What’s the connection between a Zeppelin and a Belgian helicopter? Read on. Dealers Zeppelin postcard stocks tend to fall into three categories – quite numerous pre-1914 German issues, British anti-Zeppelin WW1 cards and, usually the highest priced, the inter-war Graf and Hindenburg cards. The card below, possibly a private photo card, found in a pile of ephemera seemed to fit none of these. It is too streamlined for pre WW1, appears to be civil and is too small for the inter-war monsters.

As usual with things European, the answer was in John Strouds 1960’s Putnam work “European Transport Aircraft since 1910”, now very rare as it was never re-printed. This confirms that this is the Delag passenger airship Bodensee of 1919. This is supported by comparison with the history card from the current Luftschiffbau Zeppelin.

In 1918 the Airship airline Delag assumed that the post-war situation would be “business as usual” and  commissioned the Bodensee for a revived Friedrichshafen-Berlin service.  Bodensee flew on 20 August 1919 and entered service on this route 4 days later. The route operated both direct and via Munich and carried up to 27 passemgers, 20 in window-seats and one at the rear of the gondola plus six removable wicker chairs in the aisle. Further routes were planned to Switzerland, Italy, Spain and Stockholm. A second larger ship Nordstern was to operate the Swedish route but Bodensee did the proving flight. The service ended in December 1919 and Bodensee underwent lengthening by 10m to align it with Nordstern. However neither would fly again for Delag. The allies ruled that German civil aviation would not be permitted and both ships were to be taken as reparations. Nordstern  did not fly until 1921 and then went to the French Navy who used it up to 1926 as the Mediterranee. Bodensee was flown to Rome, also in 1921 and handed over to the Italian Navy as Esperia. It too was scrapped in 1927.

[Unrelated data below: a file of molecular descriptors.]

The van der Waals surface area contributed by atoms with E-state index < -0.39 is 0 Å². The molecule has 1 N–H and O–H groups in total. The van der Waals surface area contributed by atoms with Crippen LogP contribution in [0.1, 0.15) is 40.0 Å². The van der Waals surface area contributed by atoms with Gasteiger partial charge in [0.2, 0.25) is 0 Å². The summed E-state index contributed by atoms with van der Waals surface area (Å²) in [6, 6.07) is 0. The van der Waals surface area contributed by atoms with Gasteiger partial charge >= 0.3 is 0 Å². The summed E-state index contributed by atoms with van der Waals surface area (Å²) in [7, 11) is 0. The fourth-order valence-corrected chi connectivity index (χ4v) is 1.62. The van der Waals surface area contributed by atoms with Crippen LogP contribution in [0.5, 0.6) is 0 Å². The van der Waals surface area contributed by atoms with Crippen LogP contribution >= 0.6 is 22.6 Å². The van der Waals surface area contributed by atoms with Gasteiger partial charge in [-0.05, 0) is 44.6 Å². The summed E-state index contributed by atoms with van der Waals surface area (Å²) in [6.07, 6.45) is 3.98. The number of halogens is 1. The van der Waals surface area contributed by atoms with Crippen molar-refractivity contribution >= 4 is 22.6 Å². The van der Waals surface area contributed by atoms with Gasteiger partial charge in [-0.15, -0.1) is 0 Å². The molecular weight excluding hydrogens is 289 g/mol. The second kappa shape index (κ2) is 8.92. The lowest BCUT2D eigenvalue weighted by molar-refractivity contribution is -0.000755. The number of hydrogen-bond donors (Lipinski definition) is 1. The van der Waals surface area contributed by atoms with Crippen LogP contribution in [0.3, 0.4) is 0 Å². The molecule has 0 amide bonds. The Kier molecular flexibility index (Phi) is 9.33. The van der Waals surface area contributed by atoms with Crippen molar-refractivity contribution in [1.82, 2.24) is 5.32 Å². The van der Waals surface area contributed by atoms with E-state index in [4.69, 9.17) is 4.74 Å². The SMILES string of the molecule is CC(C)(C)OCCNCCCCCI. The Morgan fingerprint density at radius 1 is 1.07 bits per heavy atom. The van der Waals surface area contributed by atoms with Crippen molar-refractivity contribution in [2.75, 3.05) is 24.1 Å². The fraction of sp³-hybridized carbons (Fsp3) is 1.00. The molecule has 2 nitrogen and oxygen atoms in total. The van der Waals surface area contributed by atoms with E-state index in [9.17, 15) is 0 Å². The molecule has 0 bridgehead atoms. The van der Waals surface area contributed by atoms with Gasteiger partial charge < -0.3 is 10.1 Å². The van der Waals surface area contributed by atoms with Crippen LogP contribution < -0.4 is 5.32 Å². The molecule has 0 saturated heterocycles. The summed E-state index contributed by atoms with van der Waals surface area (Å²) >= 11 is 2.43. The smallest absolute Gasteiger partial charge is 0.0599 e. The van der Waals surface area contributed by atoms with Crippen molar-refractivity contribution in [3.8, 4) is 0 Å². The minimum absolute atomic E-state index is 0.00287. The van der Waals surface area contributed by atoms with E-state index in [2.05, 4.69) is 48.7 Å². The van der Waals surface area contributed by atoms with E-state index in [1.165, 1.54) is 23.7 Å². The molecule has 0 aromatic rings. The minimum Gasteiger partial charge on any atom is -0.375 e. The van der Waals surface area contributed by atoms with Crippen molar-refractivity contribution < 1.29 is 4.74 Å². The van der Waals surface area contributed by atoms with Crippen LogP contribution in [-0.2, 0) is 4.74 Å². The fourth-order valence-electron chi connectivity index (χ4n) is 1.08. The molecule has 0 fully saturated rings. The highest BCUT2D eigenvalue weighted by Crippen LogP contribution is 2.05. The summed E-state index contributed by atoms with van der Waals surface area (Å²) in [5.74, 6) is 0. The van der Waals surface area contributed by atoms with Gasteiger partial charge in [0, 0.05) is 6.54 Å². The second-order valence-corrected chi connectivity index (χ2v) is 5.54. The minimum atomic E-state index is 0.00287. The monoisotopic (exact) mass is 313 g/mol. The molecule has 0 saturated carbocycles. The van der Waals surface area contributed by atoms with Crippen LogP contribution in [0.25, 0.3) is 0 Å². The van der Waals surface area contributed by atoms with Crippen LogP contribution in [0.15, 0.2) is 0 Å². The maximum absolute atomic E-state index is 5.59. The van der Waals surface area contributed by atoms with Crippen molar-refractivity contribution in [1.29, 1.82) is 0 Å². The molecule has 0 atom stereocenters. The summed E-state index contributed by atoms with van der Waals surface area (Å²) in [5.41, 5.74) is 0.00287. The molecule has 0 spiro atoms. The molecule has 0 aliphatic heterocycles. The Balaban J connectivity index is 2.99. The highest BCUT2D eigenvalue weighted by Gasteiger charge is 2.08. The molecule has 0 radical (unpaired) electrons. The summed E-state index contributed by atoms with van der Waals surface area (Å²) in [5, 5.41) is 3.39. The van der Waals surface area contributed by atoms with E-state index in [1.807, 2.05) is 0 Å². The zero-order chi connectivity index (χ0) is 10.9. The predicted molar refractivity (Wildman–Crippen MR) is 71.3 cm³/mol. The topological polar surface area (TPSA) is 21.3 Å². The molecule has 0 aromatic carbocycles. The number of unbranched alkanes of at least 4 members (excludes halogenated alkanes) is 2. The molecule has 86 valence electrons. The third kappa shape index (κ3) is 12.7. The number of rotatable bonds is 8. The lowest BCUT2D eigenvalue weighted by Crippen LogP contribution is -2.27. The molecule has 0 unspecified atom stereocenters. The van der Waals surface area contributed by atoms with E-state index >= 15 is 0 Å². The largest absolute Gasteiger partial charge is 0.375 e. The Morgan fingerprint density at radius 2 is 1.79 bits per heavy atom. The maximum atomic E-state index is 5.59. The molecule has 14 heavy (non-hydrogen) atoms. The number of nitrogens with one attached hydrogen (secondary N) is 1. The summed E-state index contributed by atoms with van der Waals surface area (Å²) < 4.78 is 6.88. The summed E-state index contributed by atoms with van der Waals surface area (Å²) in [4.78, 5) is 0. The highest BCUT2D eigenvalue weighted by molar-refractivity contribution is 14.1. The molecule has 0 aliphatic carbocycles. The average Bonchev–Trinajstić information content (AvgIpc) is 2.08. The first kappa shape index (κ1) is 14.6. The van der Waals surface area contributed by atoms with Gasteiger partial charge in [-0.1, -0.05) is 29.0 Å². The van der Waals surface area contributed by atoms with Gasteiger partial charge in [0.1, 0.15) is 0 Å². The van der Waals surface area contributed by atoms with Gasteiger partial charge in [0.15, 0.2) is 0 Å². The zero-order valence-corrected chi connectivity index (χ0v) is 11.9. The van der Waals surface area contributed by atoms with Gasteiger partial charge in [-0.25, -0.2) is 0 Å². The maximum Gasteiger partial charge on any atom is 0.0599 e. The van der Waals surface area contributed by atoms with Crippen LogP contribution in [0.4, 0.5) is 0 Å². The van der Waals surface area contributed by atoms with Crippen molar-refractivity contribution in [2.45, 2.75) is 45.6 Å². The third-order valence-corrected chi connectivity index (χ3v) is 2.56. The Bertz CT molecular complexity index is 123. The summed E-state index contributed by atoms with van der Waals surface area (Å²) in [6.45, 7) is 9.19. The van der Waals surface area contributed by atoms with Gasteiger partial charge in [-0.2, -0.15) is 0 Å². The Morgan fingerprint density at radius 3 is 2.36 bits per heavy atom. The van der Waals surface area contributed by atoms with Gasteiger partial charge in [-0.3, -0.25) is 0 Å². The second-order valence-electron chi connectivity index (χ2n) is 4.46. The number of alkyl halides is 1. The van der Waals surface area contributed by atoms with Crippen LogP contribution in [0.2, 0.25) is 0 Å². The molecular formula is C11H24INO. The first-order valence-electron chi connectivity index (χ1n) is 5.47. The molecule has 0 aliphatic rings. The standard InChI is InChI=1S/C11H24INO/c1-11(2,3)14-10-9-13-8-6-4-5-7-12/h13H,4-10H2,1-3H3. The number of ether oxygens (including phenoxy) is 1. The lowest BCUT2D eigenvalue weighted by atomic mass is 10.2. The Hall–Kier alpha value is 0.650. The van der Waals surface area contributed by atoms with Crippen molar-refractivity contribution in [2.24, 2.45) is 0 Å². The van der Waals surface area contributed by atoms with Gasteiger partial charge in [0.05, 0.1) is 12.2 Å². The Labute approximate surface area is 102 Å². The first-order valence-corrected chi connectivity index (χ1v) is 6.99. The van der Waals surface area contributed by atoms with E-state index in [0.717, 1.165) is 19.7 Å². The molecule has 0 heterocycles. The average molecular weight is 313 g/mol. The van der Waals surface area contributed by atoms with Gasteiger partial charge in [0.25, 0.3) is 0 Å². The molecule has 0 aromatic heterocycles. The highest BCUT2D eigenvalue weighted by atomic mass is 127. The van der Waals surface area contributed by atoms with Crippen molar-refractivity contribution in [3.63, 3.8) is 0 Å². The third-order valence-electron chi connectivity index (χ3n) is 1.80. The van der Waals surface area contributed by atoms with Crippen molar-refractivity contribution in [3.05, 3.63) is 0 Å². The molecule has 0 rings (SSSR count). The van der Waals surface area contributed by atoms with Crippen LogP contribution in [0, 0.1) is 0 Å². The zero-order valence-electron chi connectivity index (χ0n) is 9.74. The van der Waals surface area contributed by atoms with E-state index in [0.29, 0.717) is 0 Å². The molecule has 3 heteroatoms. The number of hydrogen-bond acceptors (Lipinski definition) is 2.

All this is from John Stroud’s book.  The next “second glance” concerns the back of this SABENA CV-240 card from their superb 1950s set of continental-size photo cards. Note the BEA Viking tail behind.

 The back message is actually written by John Stroud to his wife and is headed “Brussels Hotel Cecil 0223 31/8/53”. The non-personal part of the message goes as follows.

“ Have just got into bed. Flew here in DC-4 OO-CBD, 58 minutes airborne. It was a beautiful night with moon and stars. I already have a helicopter timetable !!! I have put in a call for 0615 and will be there to see the mail helicopter take-off at 0715 – then breakfast”. Then, added below the signature “Went at 0700 to see mail service – it did not operate”.

This would actually have not been the first SABENA helicopter mail, which had been operated experimentally with Bell 47s since 1950. The next day September 1, did in fact see the inauguration of the first international  scheduled helicopter service linking Brussels with Lille, Maastricht and Rotterdam. Many cards would subsequently be produced of the heliports served with the possible exception of Lille. The equipment was the Sikorsky S55, which in turn appeared in the real-photo SABENA card series.

The location is the Brussels Airport at Melsbroek which was where the current freight/military side of Zaventem is. NBote the Prestwick –style tower on top of a pitched roof.

The service continued until 1966, with the Sikorsky S58 being used later.

Other destinations added were Cologne, Bonn, Dortmund, Duisburg, Eindhoven and Paris.   The service was never profitable and was rendered obsolete by improved ground transport .

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